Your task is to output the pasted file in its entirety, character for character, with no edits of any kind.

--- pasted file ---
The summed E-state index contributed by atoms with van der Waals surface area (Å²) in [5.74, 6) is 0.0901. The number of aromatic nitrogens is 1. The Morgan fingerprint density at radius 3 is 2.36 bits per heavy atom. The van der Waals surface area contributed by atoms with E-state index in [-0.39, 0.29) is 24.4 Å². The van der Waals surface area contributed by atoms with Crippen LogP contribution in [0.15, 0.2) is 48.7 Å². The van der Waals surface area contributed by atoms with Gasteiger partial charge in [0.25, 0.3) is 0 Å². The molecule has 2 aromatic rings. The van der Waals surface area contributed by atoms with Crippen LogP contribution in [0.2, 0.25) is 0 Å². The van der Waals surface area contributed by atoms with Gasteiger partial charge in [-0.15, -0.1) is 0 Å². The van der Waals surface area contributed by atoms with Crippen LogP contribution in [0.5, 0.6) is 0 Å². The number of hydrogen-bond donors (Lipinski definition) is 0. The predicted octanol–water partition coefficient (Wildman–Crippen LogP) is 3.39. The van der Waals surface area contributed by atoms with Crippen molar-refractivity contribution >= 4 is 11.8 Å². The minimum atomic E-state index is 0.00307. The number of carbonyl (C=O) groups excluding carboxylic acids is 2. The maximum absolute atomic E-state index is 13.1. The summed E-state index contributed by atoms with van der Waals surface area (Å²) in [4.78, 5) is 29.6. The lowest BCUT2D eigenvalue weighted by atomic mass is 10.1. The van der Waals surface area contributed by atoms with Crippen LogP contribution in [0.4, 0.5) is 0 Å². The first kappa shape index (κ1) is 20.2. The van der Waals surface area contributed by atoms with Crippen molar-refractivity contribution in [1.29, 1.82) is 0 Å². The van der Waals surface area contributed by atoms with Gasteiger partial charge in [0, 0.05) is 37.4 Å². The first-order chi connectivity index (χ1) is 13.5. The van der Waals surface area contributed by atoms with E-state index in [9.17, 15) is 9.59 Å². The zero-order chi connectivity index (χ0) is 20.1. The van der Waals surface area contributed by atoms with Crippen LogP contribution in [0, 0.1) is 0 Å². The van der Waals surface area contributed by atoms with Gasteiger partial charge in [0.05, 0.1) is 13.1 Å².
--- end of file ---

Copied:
The summed E-state index contributed by atoms with van der Waals surface area (Å²) in [5.74, 6) is 0.0901. The number of aromatic nitrogens is 1. The Morgan fingerprint density at radius 3 is 2.36 bits per heavy atom. The van der Waals surface area contributed by atoms with E-state index in [-0.39, 0.29) is 24.4 Å². The van der Waals surface area contributed by atoms with Crippen LogP contribution in [0.15, 0.2) is 48.7 Å². The van der Waals surface area contributed by atoms with Gasteiger partial charge in [0.25, 0.3) is 0 Å². The molecule has 2 aromatic rings. The van der Waals surface area contributed by atoms with Crippen LogP contribution in [0.2, 0.25) is 0 Å². The van der Waals surface area contributed by atoms with Gasteiger partial charge in [-0.15, -0.1) is 0 Å². The van der Waals surface area contributed by atoms with Crippen LogP contribution in [0.5, 0.6) is 0 Å². The number of hydrogen-bond donors (Lipinski definition) is 0. The predicted octanol–water partition coefficient (Wildman–Crippen LogP) is 3.39. The van der Waals surface area contributed by atoms with Crippen molar-refractivity contribution >= 4 is 11.8 Å². The minimum atomic E-state index is 0.00307. The number of carbonyl (C=O) groups excluding carboxylic acids is 2. The maximum absolute atomic E-state index is 13.1. The summed E-state index contributed by atoms with van der Waals surface area (Å²) in [4.78, 5) is 29.6. The lowest BCUT2D eigenvalue weighted by atomic mass is 10.1. The van der Waals surface area contributed by atoms with Crippen LogP contribution in [0.4, 0.5) is 0 Å². The first kappa shape index (κ1) is 20.2. The van der Waals surface area contributed by atoms with Crippen molar-refractivity contribution in [1.29, 1.82) is 0 Å². The van der Waals surface area contributed by atoms with Gasteiger partial charge in [0, 0.05) is 37.4 Å². The first-order chi connectivity index (χ1) is 13.5. The van der Waals surface area contributed by atoms with E-state index in [9.17, 15) is 9.59 Å². The zero-order chi connectivity index (χ0) is 20.1. The van der Waals surface area contributed by atoms with Crippen LogP contribution in [0, 0.1) is 0 Å². The van der Waals surface area contributed by atoms with Gasteiger partial charge in [0.05, 0.1) is 13.1 Å².